It’s important that there is at least one person trained in CPR in every sport setting, and that goes for soccer just as much as anything else.
A player could have a cardiac event at any time, whether they’re a professional, a novice, or even a player on a highschool team. In fact, it’s not just soccer players that are at risk – coaches or support teams, spectators… basically, if you’re at a stadium or on a playing ground, you could unexpectedly be witness to a cardiac event! But with the right training and quick response times, you don’t have to just be a witness – you could save a life.
Being young and presumably sporty means that a typical soccer player will probably be at lower risk of needing CPR than the general population, but caution is the byword here, and even top-level athletes can experience sudden heart attacks and other serious health problems. Sometimes these even come as a direct result of their seemingly healthy lifestyle because they are straining their body too much and eating extreme diets.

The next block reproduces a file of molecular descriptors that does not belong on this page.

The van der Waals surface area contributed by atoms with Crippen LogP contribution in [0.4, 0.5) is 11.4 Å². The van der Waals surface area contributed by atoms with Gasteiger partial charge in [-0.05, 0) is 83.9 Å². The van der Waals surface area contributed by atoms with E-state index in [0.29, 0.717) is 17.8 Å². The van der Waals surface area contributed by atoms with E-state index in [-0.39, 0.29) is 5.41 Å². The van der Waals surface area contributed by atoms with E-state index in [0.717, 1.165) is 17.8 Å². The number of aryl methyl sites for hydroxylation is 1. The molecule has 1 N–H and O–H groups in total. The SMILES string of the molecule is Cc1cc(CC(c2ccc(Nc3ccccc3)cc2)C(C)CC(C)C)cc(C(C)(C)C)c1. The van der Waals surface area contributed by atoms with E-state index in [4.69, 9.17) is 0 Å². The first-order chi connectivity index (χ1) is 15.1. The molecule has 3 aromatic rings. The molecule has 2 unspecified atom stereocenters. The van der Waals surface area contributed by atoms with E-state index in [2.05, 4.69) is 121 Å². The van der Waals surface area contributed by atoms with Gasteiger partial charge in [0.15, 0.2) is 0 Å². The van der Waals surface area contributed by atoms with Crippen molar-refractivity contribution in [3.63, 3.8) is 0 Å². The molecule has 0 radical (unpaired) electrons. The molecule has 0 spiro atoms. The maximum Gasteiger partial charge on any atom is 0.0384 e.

Optimal outcomes on the soccer field in the event of a cardiac event will be reliant on having someone trained in CPR nearby who can act quickly.
At a bare minimum, we believe that all coaches and soccer or fitness instructors should be trained in CPR and first-aid. They bear a level of responsibility for the team they are overseeing, and this is doubly important if the team is made up of kids or youths.
That said, you do not actually need to be trained in CPR to perform it, though it does help. Bad CPR is better than no CPR at all, so if you’re not going to take a course, at least familiarize yourself with what you’re supposed to do and maybe print our instructional poster to keep in the locker rooms or gym rooms etc. so that players and other people nearby will have a basic idea of what they’re supposed to do if a cardiac disaster strikes on the soccer field.
Always remember that prompt recognition and early defibrillation are critical in the management of soccer players suffering sudden cardiac arrest.